Productivity is Down — Is this Finally the End of the New Economy?

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Dell Computer chairman Michael Dell talks about job cuts at his company

Worker productivity, the hallmark of the New Economy, fell at a 0.1 percent annual rate in the quarter, the Labor Department reported Tuesday morning, shocking forecasters, who were expecting a 1.1-percent growth rate. It was the measure's first drop since 1995.

Is this a temporary symptom of the bust, or the end of the rising productivity that not only made the boom work but those gargantuan ten-year surpluses too? In a Q&A, TIME senior economics reporter Bernie Baumohl takes a look at the first-quarter shocker — and the big picture. Unemployment is steadily rising. Layoff announcements are daily news, the 4,000 cuts at Dell being just Tuesday's installment. How can productivity — essentially, a measure of output per worker per hour — be going down?

Bernie Baumohl: Because companies are cutting back even faster on output than they are on workers. It's much easier to stop the assembly line for a day than to not pay your workers not to come in. When it comes to cutting labor costs, you run up against contractual obligations and labor unions — a lot of the layoffs we've been hearing about haven't kicked in yet.

Remember, unemployment is still only at 4.5 percent. That indicates that a lot of people are still working. And in an environment when companies are still struggling to sell off old inventories, new output has dropped off so quickly that companies still have more workers than they need right now.

That said, this is one of the most important numbers the government puts out, and it's very disappointing. Lowered productivity does eventually add to the cost of doing business, and companies have to try to pass along that increased cost to customers. If they succeed, we could see inflationary pressures. If they can't, because, demand is so slow, it's going to put a squeeze on their profits — which will hurt Wall Street.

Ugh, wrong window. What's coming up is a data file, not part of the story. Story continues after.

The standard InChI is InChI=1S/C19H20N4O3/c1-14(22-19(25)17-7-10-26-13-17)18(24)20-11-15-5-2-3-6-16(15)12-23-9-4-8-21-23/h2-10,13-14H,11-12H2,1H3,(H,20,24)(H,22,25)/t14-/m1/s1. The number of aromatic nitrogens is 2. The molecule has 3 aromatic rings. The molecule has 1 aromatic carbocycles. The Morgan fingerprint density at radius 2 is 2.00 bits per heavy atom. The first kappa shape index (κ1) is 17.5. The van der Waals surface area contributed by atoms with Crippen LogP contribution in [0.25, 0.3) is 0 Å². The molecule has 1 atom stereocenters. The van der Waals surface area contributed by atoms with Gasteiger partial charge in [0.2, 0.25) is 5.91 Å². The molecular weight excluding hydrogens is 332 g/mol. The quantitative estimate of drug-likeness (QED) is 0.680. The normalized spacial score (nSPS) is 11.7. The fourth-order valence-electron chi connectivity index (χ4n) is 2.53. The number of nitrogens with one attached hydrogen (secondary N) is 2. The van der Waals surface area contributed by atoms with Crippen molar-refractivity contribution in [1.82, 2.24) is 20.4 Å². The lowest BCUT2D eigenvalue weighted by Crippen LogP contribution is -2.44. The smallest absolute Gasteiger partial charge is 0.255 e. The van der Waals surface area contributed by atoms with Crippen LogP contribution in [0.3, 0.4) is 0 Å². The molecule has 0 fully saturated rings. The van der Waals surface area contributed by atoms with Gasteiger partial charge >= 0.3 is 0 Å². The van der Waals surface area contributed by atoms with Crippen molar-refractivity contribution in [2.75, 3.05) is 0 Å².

What does the Fed do?

The Fed will be very worried about this — productivity is what's allowed the U.S. economy to grow without inflation, and that payoff is really at the heart of the whole theory of the New Economy. But for now, my guess is Greenspan will fight the slowdown first, and continue to cut interest rates, and worry about inflation later. Although the Fed is nominally an inflation-fighting institution, the political pressure is on him to keep this economy going. Another 50-point cut is probably the way to do that.

So is this the end of the New Economy?

It's more likely that this is cyclical. A drop in productivity, as output falls faster than payrolls, is typical at the end of a slowdown. When the labor cutbacks catch up with the production cuts, productivity should come back a little. Of course, unemployment will continue to rise until companies are able to return to profitability. When demand in the economy starts to pick up again, productivity will surge — and then level off a little as workers are rehired. It's a temporary phenomenon — part of the slowdown portion of the business cycle.

The economy has changed so fundamentally in the past five years that it would really be incomprehensible that all the technological investments — the computer systems and servers that was the fuel for the supercharged productivity that was the real key to the New Economy — have stopped for good. As technology advances, these investments will continue to pay off, and companies will start making them again.

But not for a while. It'll be the last thing to recover — maybe not until early next year. Because companies will be waiting until they're absolutely sure that the economy has recovered before they make those technological investments again.

Capital investment works sort of like traffic. When the economy is moving at 90 miles an hour like it was in the second half of the decade, everybody's driving fast and making big investments. At that speed, a lot of mistakes get made, and they're very costly ones. And when you have a big crash like we did on the NASDAQ, suddenly everyone's moving at 20 miles an hour, and they've got plenty of time to think.

There's a herd mentality to capital investment. Everybody's looking at what the competition is doing, and until the economy starts to speed up again, nobody's going to make any big new outlays that will get overall productivity going again. But it'll happen eventually — computers and software have short lifespans, and in a competitive, global economy like ours, companies can't hold off forever or they'll be at a disadvantage.

So the 10-year picture — and those budget surpluses — are still safe?

Most likely, this is merely cyclical. But anything can happen. If productivity stays down, a lot of people — from Greenspan to Congress — are going to be very, very worried.